Finally, after eight months of horrific and haunting and harrowing revelations, Wednesday brought Penn State football what it needed most.
A glimmer of light. Hope emerged in the form of two raw-boned Penn State football players who stood in front of more than two dozen teammates and made America think that maybe the Nittany Lions could be what we once thought they were.
In declaring their allegiance to Penn State, the players said harsh NCAA sanctions – four-year bowl ban, $60 million fine, massive scholarship reductions -- would not cause them to flee.
“We're proud of who we are,” said fullback Michael Zordich. “We're the true Penn Staters.
“We don't see this as a punishment. This is an opportunity. This is the greatest opportunity a Penn Stater could ever be given.”
Said linebacker Michael Mauti, “This program was not built by one man and this program sure as hell is not going to get torn down by one man.”
Whether that one man was Joe Paterno or Jerry Sandusky doesn't seem to matter much anymore. Wednesday was a day of moving forward for Penn State, and here's how forward the Nittanys went.
On this day at least, Penn State didn't bare all the shame in college football. That dubious distinction was shared by the poachers who descended on State College, Pa., to recruit the free-agent Nittanys.
Part of the NCAA sanctions was not only the freedom, but the encouragement, for Penn State players to transfer without having to sit out a season. Any Nittany Lion transferring will not count against his new program's scholarship limit.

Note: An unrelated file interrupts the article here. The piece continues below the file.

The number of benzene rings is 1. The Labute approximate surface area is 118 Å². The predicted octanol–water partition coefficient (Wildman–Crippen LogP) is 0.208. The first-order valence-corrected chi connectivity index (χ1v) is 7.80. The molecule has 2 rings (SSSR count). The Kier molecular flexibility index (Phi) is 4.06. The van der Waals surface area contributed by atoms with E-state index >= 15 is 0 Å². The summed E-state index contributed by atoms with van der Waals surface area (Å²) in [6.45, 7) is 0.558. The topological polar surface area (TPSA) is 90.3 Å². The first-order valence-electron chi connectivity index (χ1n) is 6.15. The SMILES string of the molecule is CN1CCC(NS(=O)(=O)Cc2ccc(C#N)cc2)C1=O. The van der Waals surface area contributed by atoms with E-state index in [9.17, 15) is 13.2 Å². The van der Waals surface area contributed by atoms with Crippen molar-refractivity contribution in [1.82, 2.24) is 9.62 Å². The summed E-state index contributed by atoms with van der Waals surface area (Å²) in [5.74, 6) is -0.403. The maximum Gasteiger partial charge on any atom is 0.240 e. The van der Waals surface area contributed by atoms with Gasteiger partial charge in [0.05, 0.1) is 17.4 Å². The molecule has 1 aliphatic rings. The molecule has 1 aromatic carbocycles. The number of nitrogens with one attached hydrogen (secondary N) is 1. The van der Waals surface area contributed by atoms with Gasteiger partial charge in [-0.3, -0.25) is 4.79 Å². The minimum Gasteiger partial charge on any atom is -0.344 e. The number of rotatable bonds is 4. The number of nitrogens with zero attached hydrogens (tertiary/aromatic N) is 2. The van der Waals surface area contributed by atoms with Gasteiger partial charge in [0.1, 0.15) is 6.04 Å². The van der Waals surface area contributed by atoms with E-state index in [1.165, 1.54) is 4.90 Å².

Which brought out the vultures.
Penn State coach Bill O'Brien told ESPN that his players were holed up in the football building, reluctant to even exit because rival coaches were waiting in the parking lot.
Penn State cornerback Stephon Morris tweeted: “We have chosen to stay at PSU & other opposing coaches are outside our apartment. Was that the intentions of the NCAA”?
ESPN also reported that when O'Brien and his colleagues were at the airport Wednesday morning to fly to Connecticut for ESPN interviews, they walked past six University of Illinois coaches who had just arrived.
Tuesday in Dallas, Kansas coach Charlie Weis even admitted “that any program that didn't do homework” on Penn State's roster “prior to this (sanction) decision coming out, was behind.”
Good to see college football get back to business as usual. Good to see the sport's somber mood, brought on by the Penn State scandal, is gone. Good to see that coaches still are capable of unsavory acts.
Note to college football. No matter what happened at Penn State, those Nittany Lions remain Penn State football players.
Just because the Nittanys are free to transfer without penalty doesn't mean common decency should be suspended. And to recruit them without consent, to initiate contact, is rotten. Just because it's within the scope of relaxed NCAA rules makes it no less distasteful.
Some Nittanys will want to leave and will do just that. But there are proper channels. O'Brien even mentioned some coaches who had contacted him – Central Florida's George O'Leary, Iowa's Kirk Ferentz, Syracuse's Doug Marrone – and O'Brien had no ill will toward them.
But gee, can't we let the Nittany Lions gather their ashes in peace? Penn State football has been sufficiently defrocked.
Now some guys guilty only of picking the wrong school are trying to make the best of a bad situation. The least college football could do is leave them alone and let them try to rise.
Berry Tramel: Berry can be reached at (405) 760-8080 or at firstname.lastname@example.org. He can be heard Monday through Friday from 4:40-5:20 p.m. on The Sports Animal radio network, including FM-98.1. You can also view his personality page at newsok.com/berrytramel.